A Thanksgiving River Otter, 11-23-17

Around 7:00 am I headed out to the Cosumnes River Preserve for a walk. It was super foggy all the way to the preserve. In some places, the fog was so thick I could only see a car length or two in front of me. When I got to the preserve, the fog had lifted up a little bit, but was still hovering near the ground.  I wasn’t expecting to see a lot in this kind of weather. The dark skies fool the birds into thinking it’s earlier in the day than it really is, so they sleep in a little bit. One good thing about fog, though, is that is sometimes clings to the spiders’ webs, and you can get some interesting shot of those (if the light hits them just right.)

CLICK HERE for the album of photos and video snippets.

I drove down Bruceville Road before going to the preserve’s boardwalk parking lot to see if there was anything interesting out there. I stopped at one place to get web photos and came across a very-late-in-the-season praying mantis, a pregnant female who was probably looking for somewhere to lay her eggs.  It was chilly and wet out there, around 49º, so she didn’t really want to move to do anything, but she posed for me for a little while and climbed up onto the sleeve of my jacket (mostly for the warmth, I think.)

At the preserve itself, there wasn’t a whole lot to see: mostly the little shorebirds and some Northern Pintails and Green-Winged Teals. There were quite a few American Pipits and lots and lots of sparrows.  I walked the length of the boardwalk and back and then decided to walk up the road a bit to see if there was anything interesting along the sloughs that run parallel to the road. There were two guys fishing in one of the ponds near the parking lot (which I think is illegal) and I saw something in the water across from them. At first I thought maybe they had snagged their lines on some crud on the bottom of the pond and were dragging it through the water.  But when I looked back at their fishing poles, I could see that the lines were “soft” and they had bobbers floating on the surface.  So, I looked at the disturbance in the water again, and saw what I thought might have been a snout poking up… But it was gone again before I could see for certain.  Then it reappeared further down the length of the pond and into the spot where the pond narrowed into the slough. So I figured since I was walking that way anyway, I’d try to keep an eye out for whatever it was.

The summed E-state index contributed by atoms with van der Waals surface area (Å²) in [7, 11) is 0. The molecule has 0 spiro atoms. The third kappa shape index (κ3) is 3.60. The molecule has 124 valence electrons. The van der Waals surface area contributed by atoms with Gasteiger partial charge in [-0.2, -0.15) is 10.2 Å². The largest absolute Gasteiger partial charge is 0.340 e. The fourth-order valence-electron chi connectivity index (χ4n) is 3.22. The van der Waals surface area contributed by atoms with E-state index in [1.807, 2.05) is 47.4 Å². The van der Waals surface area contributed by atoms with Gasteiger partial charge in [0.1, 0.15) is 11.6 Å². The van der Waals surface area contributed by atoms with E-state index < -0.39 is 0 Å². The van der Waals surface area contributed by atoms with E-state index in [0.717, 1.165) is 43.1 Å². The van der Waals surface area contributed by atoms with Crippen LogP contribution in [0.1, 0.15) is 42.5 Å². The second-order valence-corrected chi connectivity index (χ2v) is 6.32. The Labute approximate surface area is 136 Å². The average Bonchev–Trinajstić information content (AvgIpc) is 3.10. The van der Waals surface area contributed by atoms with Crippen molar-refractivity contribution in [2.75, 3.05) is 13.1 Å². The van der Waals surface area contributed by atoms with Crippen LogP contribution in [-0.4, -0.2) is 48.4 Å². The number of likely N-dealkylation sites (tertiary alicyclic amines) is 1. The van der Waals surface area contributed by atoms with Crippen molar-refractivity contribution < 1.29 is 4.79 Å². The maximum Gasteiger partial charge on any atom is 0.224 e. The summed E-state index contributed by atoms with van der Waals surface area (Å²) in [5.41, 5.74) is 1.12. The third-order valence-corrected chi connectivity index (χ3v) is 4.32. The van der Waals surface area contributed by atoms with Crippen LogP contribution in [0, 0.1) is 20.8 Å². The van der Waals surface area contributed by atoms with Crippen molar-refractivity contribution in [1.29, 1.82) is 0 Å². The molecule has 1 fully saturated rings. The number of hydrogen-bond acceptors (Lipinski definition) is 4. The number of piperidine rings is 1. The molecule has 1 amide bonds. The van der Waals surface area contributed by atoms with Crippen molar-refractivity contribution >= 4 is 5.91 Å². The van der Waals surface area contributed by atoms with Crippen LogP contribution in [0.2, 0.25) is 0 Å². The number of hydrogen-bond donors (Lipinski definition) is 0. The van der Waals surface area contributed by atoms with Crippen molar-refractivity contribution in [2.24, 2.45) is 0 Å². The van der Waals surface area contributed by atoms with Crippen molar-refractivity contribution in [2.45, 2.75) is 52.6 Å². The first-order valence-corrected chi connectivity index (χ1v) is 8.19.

After walking about 20 feet, I saw something dark on the opposite side of the slough, so I moved slowly and quietly between the oak trees on my side to see if I could get a better look at whatever it was. And…

SCORE!

It was a river otter!

It was grooming itself and rolling in a patch of high grass it had squished down. It stayed there for about 5 minutes which allowed me to get lots of photos and some video snippets of it before it went back in the water again.  Coolness! That made my morning! …And no one else saw it but me, so I feel kind of “privileged”.

I walked around a bit more, and then drove the loop around Bruceville Road once more before heading home. On Bruceville, I saw a pair of Sandhill Cranes grazing in the short grass and got some video of them before leaving the area and getting back on the freeway.  Altogether, I was at and around the preserve for about 2½ hours.

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Mary K. Hanson is a breast cancer survivor who, at age 61, took coursework to become a Certified California Naturalist. The author of “The Chubby Woman’s Walkabout”™ blog, Ms. Hanson has also written nature-based feature articles published in regional newspapers, authored over ten books, including her "Cool Stuff Along the American" series of guide books, and has had her photographs featured in books, articles, calendars, on the American River Parkway Foundation’s Instagram stream, and even the White House blog. This year Ms. Hanson is helping to launch and teach a new Certified California Naturalist course through Tuleyome, in partnership with the University of California and the Woodland Library, so members of the public can themselves become certified as naturalists in the state. All of the photos seen on her website were taken by Ms. Hanson herself (unless noted otherwise) with moderate- to low-end photographic equipment more easily affordable to the everyday nature enthusiast. She also occasionally leads photo-walks through the American River Bend Park for the public and is sometimes available for public speaking.